Month: August 2017

Global To-String
JavaScript Corners - Part 9

Global To-String
JavaScript Corners - Part 9

(This is Part 9 in my series on JavaScript corner cases).

Here’s another one.

In JavaScript, global variables are properties of the global object. By default, the global object is like any other, and inherits from the Object.prototype  object.  Object.prototype comes with a number of its own properties, such as the  toString method. So, that means that toString is also a global variable1.

Everything seems expected, except the last line, which might seem a little confusing. The toString() call is clearly invoking a function using a reference to that function, where the base of the reference is the global object, right? (Take a look at my posts on references). So surely  toString() and  global.toString() mean the same thing?

Wrong.

There’s a subtlety here. The unqualified  toString reference actually has a base value2 that is the global environment, which “knows about” the global object, but is not exactly the global object. The base object for the global environment is actually always the value  undefined. See here in the spec. This is why it prints "[object Undefined]" .

 


  1. To qualify as a global variable, there is actually an additional criterion. The property of the global object must not be listed in the set of unscopables on the global object. In this case, toString is not listed as an unscopable, since it was introduced into JavaScript before the existence of the unscopables feature, and for backwards compatibility it remains that way. 

  2. Recall that a reference has two components: the thing being referred on, and the name of the thing being referred to. For example, referring to the property named x on the object obj, in the case of obj.x 

JavaScript Corners – Part 9
Node.js With-Statement Bug

JavaScript Corners – Part 9
Node.js With-Statement Bug

What does the following evil code print?

If you’re not sure, don’t worry — neither are current JavaScript engines. Firefox prints “after”, while Edge, IE, and Node.js print “before” (node v7.9.0). I believe that Firefox is correct in this case.

The tricky statement is obviously the following one, which sets a property on an object in the same statement that deletes the property:

(Side note: if you’re not very familiar with JavaScript, the relevant language features that are being used here are the delete operator, comma operator, and the good ol’ evil with statement).

What we expect to happen

The statement  var x introduces a new variable at the script scope1.

The { x } expression creates a new object with a single property2  x, where the value of x  is copied from the variable  x in the outer scope, so it has the initial value of 'before'.

The with  statement brings the properties of the object obj into scope in a new lexical environment.

The statement x = (delete x, 'after') should perform the following steps:

  1. Evaluate the left hand side
  2. Evaluate the right hand side
  3. Assign the value from the right hand result, to the reference created when evaluating the left hand side

When the left hand side is evaluated, the property x will be found in object obj. The base value of the reference is the object, not the script variable scope.

The right hand side evaluates to 'after', but in the process it deletes the property x  from obj. However, the reference on the left hand side should still refer to “the property named 'x' on the object obj”, even though the property with that name is now deleted.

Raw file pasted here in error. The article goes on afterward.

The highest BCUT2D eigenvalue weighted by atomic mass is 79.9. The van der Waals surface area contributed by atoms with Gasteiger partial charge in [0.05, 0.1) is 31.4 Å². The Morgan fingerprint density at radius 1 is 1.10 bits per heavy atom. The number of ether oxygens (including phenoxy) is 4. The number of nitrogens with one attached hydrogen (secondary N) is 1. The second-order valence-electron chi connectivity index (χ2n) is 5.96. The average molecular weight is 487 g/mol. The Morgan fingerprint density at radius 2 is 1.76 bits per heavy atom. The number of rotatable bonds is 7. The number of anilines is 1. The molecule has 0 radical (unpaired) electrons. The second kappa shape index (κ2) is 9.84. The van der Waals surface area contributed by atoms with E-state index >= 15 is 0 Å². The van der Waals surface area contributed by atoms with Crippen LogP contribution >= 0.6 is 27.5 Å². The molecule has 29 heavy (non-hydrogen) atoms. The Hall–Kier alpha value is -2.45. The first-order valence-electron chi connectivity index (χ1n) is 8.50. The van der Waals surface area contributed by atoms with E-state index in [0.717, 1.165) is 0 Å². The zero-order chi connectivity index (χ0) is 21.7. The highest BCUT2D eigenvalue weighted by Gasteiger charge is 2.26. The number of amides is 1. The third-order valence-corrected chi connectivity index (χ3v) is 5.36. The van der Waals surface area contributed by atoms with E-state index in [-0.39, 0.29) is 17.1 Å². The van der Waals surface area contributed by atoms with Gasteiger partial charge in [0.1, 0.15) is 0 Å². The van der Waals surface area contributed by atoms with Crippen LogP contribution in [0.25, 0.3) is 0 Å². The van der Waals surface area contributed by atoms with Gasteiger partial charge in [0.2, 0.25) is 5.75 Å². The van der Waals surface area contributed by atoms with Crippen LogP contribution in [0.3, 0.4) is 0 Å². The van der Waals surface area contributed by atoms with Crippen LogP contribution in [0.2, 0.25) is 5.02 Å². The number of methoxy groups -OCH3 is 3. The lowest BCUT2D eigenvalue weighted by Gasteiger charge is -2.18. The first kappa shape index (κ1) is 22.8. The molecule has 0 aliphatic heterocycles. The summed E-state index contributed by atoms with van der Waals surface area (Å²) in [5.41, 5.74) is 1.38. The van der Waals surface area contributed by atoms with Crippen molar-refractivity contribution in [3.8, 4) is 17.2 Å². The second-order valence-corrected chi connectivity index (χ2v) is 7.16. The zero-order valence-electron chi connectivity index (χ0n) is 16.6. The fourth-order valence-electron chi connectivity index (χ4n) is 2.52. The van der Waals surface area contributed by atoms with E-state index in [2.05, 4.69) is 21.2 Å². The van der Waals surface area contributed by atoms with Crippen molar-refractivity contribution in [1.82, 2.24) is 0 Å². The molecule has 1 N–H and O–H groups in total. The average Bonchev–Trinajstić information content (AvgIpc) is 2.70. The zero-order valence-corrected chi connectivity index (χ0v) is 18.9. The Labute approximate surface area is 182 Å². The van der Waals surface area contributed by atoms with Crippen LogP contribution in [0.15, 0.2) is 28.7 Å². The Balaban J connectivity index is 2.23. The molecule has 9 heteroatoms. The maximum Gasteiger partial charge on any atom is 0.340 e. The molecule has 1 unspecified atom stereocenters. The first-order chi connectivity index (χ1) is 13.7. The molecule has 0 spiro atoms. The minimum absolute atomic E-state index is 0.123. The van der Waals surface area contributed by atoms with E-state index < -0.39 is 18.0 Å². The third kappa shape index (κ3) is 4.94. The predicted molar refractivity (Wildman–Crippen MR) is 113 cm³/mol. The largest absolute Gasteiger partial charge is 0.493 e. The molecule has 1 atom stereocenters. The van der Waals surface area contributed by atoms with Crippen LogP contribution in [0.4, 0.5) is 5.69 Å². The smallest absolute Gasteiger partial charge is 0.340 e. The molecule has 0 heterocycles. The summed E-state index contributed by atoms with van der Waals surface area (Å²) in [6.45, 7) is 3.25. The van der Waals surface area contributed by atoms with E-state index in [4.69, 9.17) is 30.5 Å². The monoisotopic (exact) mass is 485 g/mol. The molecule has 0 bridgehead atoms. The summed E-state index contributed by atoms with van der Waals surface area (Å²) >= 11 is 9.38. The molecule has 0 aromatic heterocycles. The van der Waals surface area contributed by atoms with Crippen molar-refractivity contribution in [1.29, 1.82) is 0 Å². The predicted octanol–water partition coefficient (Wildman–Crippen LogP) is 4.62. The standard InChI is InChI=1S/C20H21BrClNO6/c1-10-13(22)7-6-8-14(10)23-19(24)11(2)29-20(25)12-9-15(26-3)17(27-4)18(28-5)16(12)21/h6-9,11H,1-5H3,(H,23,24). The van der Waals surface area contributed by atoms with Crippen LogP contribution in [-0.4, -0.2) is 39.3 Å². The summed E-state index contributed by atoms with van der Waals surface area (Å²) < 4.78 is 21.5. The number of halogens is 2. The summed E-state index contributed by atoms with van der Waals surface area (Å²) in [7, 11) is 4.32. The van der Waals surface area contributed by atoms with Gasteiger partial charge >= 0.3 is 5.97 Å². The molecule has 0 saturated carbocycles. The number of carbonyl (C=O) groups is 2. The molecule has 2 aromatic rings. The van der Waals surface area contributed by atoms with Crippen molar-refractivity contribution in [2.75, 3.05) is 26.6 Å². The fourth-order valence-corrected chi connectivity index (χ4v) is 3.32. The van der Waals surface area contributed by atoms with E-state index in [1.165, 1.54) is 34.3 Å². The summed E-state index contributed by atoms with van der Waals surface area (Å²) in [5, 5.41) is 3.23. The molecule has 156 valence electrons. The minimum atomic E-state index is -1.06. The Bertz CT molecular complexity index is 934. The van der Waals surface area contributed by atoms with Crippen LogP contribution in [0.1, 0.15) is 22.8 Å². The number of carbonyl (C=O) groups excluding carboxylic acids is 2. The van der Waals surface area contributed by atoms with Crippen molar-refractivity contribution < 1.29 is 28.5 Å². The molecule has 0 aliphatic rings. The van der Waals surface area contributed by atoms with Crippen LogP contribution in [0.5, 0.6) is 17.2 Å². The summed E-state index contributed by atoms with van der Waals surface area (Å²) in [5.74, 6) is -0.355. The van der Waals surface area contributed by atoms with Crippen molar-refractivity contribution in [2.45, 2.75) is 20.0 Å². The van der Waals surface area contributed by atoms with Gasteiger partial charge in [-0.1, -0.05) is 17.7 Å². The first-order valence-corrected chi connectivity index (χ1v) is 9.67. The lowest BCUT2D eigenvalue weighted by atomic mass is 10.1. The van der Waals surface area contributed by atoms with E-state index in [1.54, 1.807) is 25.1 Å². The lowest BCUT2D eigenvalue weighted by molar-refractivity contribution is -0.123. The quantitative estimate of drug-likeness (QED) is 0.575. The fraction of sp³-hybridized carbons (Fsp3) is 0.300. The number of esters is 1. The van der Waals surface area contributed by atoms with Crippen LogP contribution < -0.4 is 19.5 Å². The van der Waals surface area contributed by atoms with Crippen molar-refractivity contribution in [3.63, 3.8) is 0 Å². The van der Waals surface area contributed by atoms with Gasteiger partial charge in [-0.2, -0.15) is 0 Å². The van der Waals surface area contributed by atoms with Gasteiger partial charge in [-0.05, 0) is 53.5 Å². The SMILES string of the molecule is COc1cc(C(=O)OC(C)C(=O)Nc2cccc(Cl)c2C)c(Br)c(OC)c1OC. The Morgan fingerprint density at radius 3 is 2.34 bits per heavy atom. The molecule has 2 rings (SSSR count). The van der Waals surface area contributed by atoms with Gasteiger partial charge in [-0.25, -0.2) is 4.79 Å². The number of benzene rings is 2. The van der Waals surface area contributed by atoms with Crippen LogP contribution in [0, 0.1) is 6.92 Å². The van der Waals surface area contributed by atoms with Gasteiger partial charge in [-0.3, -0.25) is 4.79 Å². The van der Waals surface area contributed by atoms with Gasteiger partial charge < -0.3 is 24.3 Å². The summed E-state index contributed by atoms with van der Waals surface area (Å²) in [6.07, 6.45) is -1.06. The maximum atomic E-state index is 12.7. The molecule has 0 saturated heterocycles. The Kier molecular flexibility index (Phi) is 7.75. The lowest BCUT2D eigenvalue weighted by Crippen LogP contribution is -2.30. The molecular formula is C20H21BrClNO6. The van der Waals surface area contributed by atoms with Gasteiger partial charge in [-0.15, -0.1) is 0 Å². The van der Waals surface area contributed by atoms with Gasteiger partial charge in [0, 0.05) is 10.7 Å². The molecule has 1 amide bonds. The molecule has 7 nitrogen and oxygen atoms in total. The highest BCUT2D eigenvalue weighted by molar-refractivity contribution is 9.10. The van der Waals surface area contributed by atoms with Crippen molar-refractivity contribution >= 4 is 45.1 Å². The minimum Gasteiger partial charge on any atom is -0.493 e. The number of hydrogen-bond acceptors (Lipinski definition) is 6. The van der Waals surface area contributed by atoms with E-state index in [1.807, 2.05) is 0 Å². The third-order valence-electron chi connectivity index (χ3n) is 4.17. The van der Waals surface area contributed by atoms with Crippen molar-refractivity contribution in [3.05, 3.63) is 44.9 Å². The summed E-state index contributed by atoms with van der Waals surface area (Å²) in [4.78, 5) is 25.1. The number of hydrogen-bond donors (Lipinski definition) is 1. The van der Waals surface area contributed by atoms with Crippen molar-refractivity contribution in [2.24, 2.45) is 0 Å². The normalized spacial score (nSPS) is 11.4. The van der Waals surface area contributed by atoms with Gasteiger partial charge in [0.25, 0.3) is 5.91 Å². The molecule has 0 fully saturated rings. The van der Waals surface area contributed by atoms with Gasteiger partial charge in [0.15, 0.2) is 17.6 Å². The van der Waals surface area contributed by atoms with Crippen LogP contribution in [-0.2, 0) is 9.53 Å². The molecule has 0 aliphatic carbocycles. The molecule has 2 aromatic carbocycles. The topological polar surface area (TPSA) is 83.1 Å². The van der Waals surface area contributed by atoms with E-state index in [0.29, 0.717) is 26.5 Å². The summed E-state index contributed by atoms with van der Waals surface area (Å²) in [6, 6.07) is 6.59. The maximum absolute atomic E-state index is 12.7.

When the assignment happens, it should create a new property named 'x' on object obj, with value 'after'. The variable x in the outer scope should be left unaffected.

In this case, I think Node.js gets the wrong answer.


  1. Theoretically, the script scope is the global scope. But in Node.js, scripts are wrapped in a module wrapper that changes the behavior of global vars. This doesn’t affect the outcome of this experiment though 

  2. Bonus fact. Object literals inherit from the global intrinsic object Object.prototype, which has other properties on it, such as toString. So when I say that it has a single property, it would be more accurate to instead say that it has a single own property 

C++ vs JS
Binary Type Coupling

C++ vs JS
Binary Type Coupling

I was chatting to some of my colleagues at work recently about the potential benefits of a JavaScript compiler vs a C compiler, when targeting an embedded MCU. A concern that came up multiple times regarding different features, is

…but you can already do that in C, so how is JS better?

This is a good point. If you’re given a problem, you can solve it in JS, or you can solve it in C (or C++). Is JavaScript really any better? Of course, you know my answer, which is probably pretty biased. But let’s dig into a few of the details.

Firstly, let’s put aside the question of performance for a moment. I argue that JS is going to yield a more performant program1, while I’m sure that most C programmers will argue that C will perform better. Probably both are right, under different circumstances. Let’s just side step this issue for the moment.

There is at least one very significant reason why I think JS has a lot more to offer than C or C++, and that’s the ability to write reusable code. This is the gateway feature that opens the door to a 10x improvement in productivity, because it means that you can leverage highly customizable libraries to do most of the heavy lifting, rather writing the code yourself. Yes, in C and C++ you can use third party libraries. But in JS you can do it an order of magnitude faster. There are many, many times, where it’s taken me literally less than 5 minutes to go from “I wonder if there’s a library that already does this”, to using the library and moving on to the next task.